Friday, June 23, 2017

What happened to my pecan tree's central leader?

    When I drove by my pecan grove the other day, I noticed a tree with a branch that had broken out in the wind (photo at right). At first glance , it looked like the central leader had snapped and I lost the top of the tree. So, I got out my 8 foot tall orchard ladder to take a closer look and the make some pruning cuts.
   Once I climbed up the ladder I could get a good look at the branch structure of this tree (photo at left). To my surprise the broken branch was not the central leader. What was once the central leader was bent over under the weight of an excessively bushy top.
  
     My first step in pruning up this tree was to remove the broken limb (photo at right). Next I needed to straighten up the leader (red arrow). At the same time, I needed to thin out the number of limbs that branched out from the trunk at nearly the same spot on the trunk. Rather than attach a training stick to the tree, I decided to use a lower branch (yellow arrow) to help retrain the tree. I chose this limb because it was leaning out in the opposite direction of the leader.
     I held both these limbs upright and taped them together using electrical tape (photo at left). I now had my leader pointing in the right direction. However,  I also had a training branch pointing in the same direction and in direct competition with the leader.

    I pruned off the top of the training branch just above the electrical tape (photo at right). This pruning cut immediately gave a sunlight advantage to the leader. However, the training branch would soon sprout new shoots so,  I decided to try a little old fashion trickery.
   At the base of the training branch, I girdled the branch (photo at left). I removed the bark from the branch from the point the branch attaches to the trunk upward for about 3 inches. Girdling a branch will not kill it immediately but will inhibit the movement of nutrients into the branch and seriously hamper shoot re-sprouting. However, the wood in the girdled branch will remain strong enough to provide support for the leader. After a year's time, the leader should gain in diameter and strength and  I can cut out the girdled branch completely.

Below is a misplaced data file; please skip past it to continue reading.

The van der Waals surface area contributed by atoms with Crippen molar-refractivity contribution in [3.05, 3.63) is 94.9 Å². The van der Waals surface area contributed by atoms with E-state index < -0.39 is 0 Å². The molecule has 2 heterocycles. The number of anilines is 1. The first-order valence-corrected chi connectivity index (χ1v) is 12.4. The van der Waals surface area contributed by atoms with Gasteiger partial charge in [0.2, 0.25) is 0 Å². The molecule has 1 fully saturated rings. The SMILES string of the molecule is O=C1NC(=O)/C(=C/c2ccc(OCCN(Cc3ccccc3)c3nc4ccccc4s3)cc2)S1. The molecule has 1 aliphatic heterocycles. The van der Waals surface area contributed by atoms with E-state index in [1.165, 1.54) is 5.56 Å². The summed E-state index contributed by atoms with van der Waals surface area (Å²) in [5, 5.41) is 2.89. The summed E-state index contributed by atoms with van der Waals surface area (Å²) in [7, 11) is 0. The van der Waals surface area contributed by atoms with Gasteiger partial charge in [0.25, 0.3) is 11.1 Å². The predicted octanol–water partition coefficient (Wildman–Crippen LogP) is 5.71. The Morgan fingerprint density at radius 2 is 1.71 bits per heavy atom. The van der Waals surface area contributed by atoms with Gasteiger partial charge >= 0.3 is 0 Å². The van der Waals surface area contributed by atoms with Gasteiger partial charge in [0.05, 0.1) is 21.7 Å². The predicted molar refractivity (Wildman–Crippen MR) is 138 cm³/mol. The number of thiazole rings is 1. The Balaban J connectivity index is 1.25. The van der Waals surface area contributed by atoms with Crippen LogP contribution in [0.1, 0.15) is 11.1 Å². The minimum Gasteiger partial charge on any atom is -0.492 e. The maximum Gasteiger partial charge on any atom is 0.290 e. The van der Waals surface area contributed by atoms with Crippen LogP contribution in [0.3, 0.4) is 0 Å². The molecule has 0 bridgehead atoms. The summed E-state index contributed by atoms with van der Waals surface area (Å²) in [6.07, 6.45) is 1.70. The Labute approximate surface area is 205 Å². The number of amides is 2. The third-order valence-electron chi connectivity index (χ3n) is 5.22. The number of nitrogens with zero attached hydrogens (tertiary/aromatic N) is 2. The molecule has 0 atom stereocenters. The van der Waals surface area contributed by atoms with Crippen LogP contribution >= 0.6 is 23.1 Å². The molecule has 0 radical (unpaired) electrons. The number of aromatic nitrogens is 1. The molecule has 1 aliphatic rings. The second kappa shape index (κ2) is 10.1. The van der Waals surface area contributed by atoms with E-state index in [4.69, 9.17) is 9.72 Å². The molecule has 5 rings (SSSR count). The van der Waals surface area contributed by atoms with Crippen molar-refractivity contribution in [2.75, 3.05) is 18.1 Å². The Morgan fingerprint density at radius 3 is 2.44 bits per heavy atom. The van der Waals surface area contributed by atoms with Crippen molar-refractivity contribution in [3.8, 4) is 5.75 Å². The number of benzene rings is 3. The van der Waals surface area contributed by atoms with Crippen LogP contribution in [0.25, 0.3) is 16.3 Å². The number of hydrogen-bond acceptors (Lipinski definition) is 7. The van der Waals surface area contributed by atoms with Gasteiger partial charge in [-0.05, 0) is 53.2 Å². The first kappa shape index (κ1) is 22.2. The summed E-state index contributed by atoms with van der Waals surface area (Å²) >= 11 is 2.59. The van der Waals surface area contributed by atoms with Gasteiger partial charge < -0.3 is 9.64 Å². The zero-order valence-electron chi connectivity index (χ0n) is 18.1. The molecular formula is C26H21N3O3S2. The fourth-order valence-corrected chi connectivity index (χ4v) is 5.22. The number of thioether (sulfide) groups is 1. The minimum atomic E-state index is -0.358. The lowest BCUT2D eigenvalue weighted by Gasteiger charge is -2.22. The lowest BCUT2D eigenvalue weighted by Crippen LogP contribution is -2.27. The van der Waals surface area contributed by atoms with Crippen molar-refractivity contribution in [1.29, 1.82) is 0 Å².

Next I turned my attention to the leader.  Each spring, a pecan tree will sprout 3 to 5 new branches from the terminal portion of last year's growth. This forms a growth pattern commonly known as a "crows foot". The photo at right shows that the leader of this tree grew a crows foot in both 2016 and 2017 (red circles). This growth pattern produced such a mass of foliage that the leader became top heavy and bend over from the weight.
    To make sure the leader would develop into a strong, upright-growing trunk, I needed to prune off all the side branches in this portion of the tree.
   

   In pruning the top of this tree, I removed both the 2016 and 2017 crow's feet (photo at left).  Suddenly, I've reclaimed a single central leader.

    Once I got through with redefining the top of the tree, I turned my attention to the side branches. I found that the lateral branches had sprouted so many new shoots this past spring that I needed to prune off some excessive leaf weight. I did that by first removing any new shoots sprouting straight upwards from a lateral limb. Next I headed back any new lateral shoot that had grown more than 2 feet in length.
    My biggest problem in making these pruning cuts is that I needed my 8 foot orchard ladder for every cut.  I guess that is the price I pay for grafting onto a fairly large rootstock tree and witnessing 5-7 feet of new growth each year. 
   

    It took me about 15 minutes to prune my tree with a broken branch. It seems most of my time was spent moving the ladder and climbing up and down. This fall (late Oct.) I'll prune out my training branch.